Picturesque byoubu folding screens (byobu means “protection from the wind” in Japanese) were first created in the eighth century, to block cold drafts from entering open-concept Japanese homes.


Made of paper panels, they were also canvases for artists who painted idyllic views of nature – some of which were commissioned by the warrior elite.


 Inspired by the work of Japan’s finest decorative artists of the 16th to 19th centuries, antique furniture dealer and interior studio Altfield has produced a series of intricate screens that a samurai would be proud of.


The panels are composed of carefully joined wood lattice frames and lacquer rails. The makers also composed a zigzag construction which allows a byoubu screen to be both freestanding and wall-mounted.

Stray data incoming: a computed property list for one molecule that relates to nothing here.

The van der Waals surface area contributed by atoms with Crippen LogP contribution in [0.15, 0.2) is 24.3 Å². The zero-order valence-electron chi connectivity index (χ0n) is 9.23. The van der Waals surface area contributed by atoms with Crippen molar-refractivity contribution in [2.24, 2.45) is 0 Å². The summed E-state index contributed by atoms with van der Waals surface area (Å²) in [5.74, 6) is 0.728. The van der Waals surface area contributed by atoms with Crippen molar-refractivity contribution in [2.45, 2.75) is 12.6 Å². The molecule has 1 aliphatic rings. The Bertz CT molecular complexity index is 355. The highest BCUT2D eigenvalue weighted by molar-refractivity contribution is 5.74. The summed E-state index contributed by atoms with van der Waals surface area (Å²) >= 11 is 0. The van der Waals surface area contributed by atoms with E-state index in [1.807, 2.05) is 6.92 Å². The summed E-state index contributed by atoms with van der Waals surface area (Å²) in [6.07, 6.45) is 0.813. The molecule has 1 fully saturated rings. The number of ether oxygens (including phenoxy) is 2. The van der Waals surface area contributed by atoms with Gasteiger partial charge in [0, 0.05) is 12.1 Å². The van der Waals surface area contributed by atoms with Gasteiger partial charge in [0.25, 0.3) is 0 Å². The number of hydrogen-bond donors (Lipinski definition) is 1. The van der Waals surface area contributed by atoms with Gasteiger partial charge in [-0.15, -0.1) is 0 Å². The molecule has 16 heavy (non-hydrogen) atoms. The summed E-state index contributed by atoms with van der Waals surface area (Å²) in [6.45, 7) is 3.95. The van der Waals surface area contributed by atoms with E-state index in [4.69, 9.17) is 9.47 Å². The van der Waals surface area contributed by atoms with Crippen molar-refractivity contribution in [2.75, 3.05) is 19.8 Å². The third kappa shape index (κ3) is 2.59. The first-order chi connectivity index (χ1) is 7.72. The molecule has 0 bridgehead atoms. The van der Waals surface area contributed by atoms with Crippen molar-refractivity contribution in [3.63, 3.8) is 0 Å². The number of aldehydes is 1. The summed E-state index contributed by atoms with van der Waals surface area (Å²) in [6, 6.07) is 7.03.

Wisteria and sakura flowers, as well as flowing rivers and bamboo groves, are common motifs found on Japanese screens; they are meant to depict a perfect world that is one with nature. Take the depiction of Mount Fuji on this screen by Altfield (below), for instance. Painters would illustrate on distressed paper or squares of gold, silver and metal leafs. 



Did you know? The Rinpa school, a historical group of Japanese painters, was influential in defining the style and tradition of Japanese art in the 17th and 18th centuries. It prefers themes of nature as well as vibrant colours and elegant patterns.


Visit Altfield’s collection of Japanese screens at www.altfield.